Iva Černja was born in Zagreb, Croatia in 1987. She graduated at the Centre for Croatian Studies, University of Zagreb with major in psychology in 2012 (mag.psych). During the study she conducted Professional Development workshops in primary schools within “School Professional Development Program” (RAZBOR, Society for Research and Development of Human Resources). After her studies she was working as an external collaborator at the Department for Research Methodology in Social Work and Social Policy at the Faculty of Law, University of Zagreb. Since 2014 she has been teaching assistant at the Department of Psychology, Centre for Croatian Studies, University of Zagreb. She is involved in teaching courses: Descriptive statistics, ANOVA Models and Research Methods Practicum. Iva is a board member of the NGO Research Methodology Development Centre that conduct research studies an promote the use of scientific methodology. She enrolled into the Postgraduate doctoral study of psychology at the Faculty of Humanities and Social Sciences, the University of Zagreb in 2015. She is conducting research in the field of professional development, career choice and vocational interests. Currently she also works as a researcher on the project Vocational Development in Adolescence: Setting the Career Transition project at Institute of Social science “Ivo Pilar”. The goal of her doctoral dissertation is to explore the relationship of measures of professional development and vocational interests.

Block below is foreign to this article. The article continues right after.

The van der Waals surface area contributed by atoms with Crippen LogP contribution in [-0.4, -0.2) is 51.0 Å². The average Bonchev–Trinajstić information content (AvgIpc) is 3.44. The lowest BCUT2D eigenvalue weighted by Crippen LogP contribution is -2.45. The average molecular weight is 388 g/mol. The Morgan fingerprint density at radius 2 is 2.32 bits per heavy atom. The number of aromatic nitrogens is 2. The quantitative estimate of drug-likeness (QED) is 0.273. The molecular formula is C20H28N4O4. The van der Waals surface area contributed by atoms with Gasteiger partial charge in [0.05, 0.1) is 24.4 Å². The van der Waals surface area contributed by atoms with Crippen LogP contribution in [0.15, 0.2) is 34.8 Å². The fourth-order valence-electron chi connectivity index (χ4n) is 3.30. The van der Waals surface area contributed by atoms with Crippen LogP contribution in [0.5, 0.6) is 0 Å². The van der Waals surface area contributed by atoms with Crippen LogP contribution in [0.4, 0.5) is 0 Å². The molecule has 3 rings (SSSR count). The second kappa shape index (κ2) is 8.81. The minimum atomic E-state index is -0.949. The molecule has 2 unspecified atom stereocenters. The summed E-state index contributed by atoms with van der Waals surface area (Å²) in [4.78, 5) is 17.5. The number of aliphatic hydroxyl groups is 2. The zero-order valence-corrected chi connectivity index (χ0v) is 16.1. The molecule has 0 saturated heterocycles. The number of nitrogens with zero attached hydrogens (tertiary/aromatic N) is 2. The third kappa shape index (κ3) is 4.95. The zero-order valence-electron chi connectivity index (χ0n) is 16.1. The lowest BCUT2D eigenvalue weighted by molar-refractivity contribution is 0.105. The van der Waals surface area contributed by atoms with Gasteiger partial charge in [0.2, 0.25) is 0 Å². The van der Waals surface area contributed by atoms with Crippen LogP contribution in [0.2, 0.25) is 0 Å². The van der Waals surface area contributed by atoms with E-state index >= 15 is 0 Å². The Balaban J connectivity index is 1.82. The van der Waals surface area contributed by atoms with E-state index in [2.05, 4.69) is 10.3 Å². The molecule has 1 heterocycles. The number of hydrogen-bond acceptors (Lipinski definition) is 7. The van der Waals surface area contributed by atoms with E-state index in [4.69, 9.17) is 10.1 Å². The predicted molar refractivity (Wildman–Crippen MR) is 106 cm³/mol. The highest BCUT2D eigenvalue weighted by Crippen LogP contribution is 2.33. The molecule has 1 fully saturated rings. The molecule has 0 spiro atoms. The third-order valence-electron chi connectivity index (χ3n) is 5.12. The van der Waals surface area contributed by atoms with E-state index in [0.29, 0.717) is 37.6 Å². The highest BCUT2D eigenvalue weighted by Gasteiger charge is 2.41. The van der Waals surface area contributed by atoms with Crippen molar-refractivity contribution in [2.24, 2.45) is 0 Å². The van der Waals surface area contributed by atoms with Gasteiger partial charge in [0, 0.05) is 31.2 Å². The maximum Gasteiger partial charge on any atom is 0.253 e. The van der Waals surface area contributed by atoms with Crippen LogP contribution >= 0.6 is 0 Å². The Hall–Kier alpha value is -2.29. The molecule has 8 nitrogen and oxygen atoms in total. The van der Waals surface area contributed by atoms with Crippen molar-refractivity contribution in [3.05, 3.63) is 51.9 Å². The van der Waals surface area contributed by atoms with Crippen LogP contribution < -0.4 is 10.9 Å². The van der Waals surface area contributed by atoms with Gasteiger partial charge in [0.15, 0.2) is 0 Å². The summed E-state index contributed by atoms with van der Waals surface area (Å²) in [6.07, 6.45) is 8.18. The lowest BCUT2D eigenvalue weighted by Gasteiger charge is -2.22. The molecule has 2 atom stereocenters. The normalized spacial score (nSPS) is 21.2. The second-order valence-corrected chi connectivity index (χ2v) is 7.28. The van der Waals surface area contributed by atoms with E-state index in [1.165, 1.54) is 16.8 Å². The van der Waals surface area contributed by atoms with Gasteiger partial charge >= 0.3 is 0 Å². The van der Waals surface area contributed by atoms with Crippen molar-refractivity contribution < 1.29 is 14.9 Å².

Ilaria Di Maggio
University of Padova, Italy
Ilaria Di Maggio. She is a Phd student at Doctoral School of Psychological Sciences at Padua University. She received her master degree in psychology at the University of Padova and also her post graduate master course in “Life design and career counseling”. In according to the Life Design approach that emphasized the need to promote the development of abilities and knowledge that allow to prevent and face with success the professional difficulties that characterize the present job’s market, and keeping in mind the higher difficulties that the people with drug addictions have to face in building their future, the aim of her Phd’ s research project is to analyze the role of two central dimensions to face nowadays job’s market: career adaptability and hope, on the levels of life quality and future orientation for people with Substance use disorder. Since 2013 she has been collaborating with the Larios Laboratory and the University Center for Disability, Rehabilitation and Inclusion of the university of Padova. As regard career field, her research interests concern Life Design and positive psychology in diverse groups of people: children, youth, addicted adults and helping professionals. As concern disability field, her research interests focus on social and work inclusion. She is member of the SIO (Italian Society of Vocational Guidance).
Welten Institute, Netherlands